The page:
Leading change at the Cedar Rapids Public Library

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People gather before the ribbon cutting at the new downtown branch of the Cedar Rapids Public Library on Saturday, Aug. 24, 2013, in Cedar Rapids. (Liz Martin/The Gazette-KCRG)

When Bob Pasicznyuk first toured the shell of the former Cedar Rapids Public Library, flashlight in hand, he saw a problem.

“It occurred to me that we were going to build the new building along the same narrative, only 10 percent bigger,” Pasicznyuk said.

Since Pasicznyuk came to Cedar Rapids in 2009, the library has been wrestling with how to remake itself as a community hub in the age of iPads and ebooks. (For more on the library in the digital age, read this earlier Gazette story by Rick Smith: New library plans for an ever-changing digital world.)

Pasicznyuk discussed the experience of leading change Tuesday at the Cedar Rapids Metro Economic Alliance, elaborating on the risks the organization faced in reconsidering their purpose and processes.

“The library actually worked before the flood. It was one of the most visited places downtown. You want to mess with that?” he said.

A big part of the ongoing change has to do with how the library measures success. Traditional metrics include number of items circulated, number of items in the collection or number of people who attend events.

“That’s supposedly how good or not good we are,” he said. “A lot of it is about transactions – the word ‘experience’ doesn’t enter the picture a lot of time.”

By focusing on experience – Pasicznyuk has said he hopes the library can be more like an Apple store than the DMV – the CRPL has attracted 20,000 people to attend meetings in the space, and is on track for a record circulation year.

“I think those [metrics] will take care of themselves if you’re having that really righteous experience,” Pasicznyuk said.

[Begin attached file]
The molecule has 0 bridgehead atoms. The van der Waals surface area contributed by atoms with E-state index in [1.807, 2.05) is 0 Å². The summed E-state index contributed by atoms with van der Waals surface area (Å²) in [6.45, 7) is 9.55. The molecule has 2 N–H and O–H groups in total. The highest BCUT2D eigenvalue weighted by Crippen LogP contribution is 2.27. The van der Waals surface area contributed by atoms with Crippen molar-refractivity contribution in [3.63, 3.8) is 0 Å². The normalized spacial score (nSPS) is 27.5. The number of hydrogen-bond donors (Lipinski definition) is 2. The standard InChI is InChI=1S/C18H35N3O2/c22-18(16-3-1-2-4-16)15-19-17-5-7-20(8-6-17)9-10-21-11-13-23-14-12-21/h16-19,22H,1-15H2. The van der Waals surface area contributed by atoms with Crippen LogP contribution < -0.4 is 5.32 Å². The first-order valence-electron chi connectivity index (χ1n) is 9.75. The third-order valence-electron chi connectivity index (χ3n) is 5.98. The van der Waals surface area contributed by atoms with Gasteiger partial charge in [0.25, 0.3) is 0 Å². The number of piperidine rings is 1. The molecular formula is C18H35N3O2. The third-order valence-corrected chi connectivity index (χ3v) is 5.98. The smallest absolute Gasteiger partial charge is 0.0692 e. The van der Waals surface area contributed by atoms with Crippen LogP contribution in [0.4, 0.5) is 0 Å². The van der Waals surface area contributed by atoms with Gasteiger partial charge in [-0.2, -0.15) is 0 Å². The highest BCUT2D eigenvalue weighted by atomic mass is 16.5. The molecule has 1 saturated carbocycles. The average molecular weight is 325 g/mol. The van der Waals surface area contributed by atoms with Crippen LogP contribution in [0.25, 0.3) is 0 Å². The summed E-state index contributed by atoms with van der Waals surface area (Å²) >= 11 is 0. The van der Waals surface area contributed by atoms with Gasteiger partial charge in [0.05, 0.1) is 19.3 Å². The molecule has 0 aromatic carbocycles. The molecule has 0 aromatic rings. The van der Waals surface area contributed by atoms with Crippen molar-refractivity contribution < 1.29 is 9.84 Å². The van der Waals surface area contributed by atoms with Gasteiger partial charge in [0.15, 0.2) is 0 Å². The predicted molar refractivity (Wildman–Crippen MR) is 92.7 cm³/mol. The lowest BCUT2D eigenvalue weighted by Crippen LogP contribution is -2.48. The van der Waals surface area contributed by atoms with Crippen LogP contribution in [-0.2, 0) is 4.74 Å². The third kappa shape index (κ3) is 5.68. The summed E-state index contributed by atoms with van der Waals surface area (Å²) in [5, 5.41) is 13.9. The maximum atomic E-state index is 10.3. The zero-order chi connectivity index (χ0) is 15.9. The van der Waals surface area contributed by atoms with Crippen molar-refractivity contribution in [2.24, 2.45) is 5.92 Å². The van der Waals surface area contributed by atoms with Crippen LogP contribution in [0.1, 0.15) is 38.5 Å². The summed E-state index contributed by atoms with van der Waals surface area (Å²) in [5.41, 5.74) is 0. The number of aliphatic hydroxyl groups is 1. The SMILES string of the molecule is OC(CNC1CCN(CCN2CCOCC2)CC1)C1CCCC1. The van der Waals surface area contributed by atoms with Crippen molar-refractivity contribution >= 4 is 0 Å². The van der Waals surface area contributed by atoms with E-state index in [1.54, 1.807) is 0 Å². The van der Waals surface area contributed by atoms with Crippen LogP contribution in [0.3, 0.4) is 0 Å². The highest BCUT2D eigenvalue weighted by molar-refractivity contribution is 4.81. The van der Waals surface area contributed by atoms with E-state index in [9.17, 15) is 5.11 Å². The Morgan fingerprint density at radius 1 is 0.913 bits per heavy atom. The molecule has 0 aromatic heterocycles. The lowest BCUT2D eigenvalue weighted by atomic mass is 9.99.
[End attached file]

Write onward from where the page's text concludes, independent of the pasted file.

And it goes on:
Here are some of the highlights from Pasicznyuk’s talk on leading change:

Phase in changes gradually, but regularly

During the planning and construction of the new facility, innovations were introduced to the staff every few months. While the Library was housed at it’s temporary location at Westdale Mall, for example, an automated book check-in machine was introduced, and the traditional large circulation desk was phased out. That way, when the new building was ready, the staff wasn’t overwhelmed with new technology and processes.

Create an innovation team – and listen to them

The library invited all staff members to participate on a loosely-structured innovation council during their regular working hours. The council’s first recommendation was to equip each employee with iPads – and it was almost  immediately shot down by the library’s leadership. Pasicznyuk supported the idea, and with some creative fundraising (public dollars were not used to purchase the iPads), the staff is more tech-literate.

Challenge traditional values

For example, thriftiness has long been a key value of libraries (like many government programs – think of the threadbare DMV). So, traditionally, staff would work hard to make sure every book returned to the library. But, Pasicznyuk said, spending dozens of working hours to track down a $5 book doesn’t always make sense.

Get outside the box

The library began sending many more employees to industry conferences, so they could see that other libraries were facing the same challenges and transitions. Likewise, trustees visited libraries and other companies around the country.

“You don’t even know what’s possible unless you go outside a little bit,” said Amber Mussman, the library’s community relations manager.

Celebrate culture

With a new director, new facility and new processes, earning the trust of the staff was and is a challenge, Pasicznyuk said.

“The first thing people would ask me is, ‘who are you going to lay off?’”

While acknowledging that trust is an ongoing issue, Mussman and Pasicznyuk said that having simple celebrations together (like a chili cookoff) has helped.


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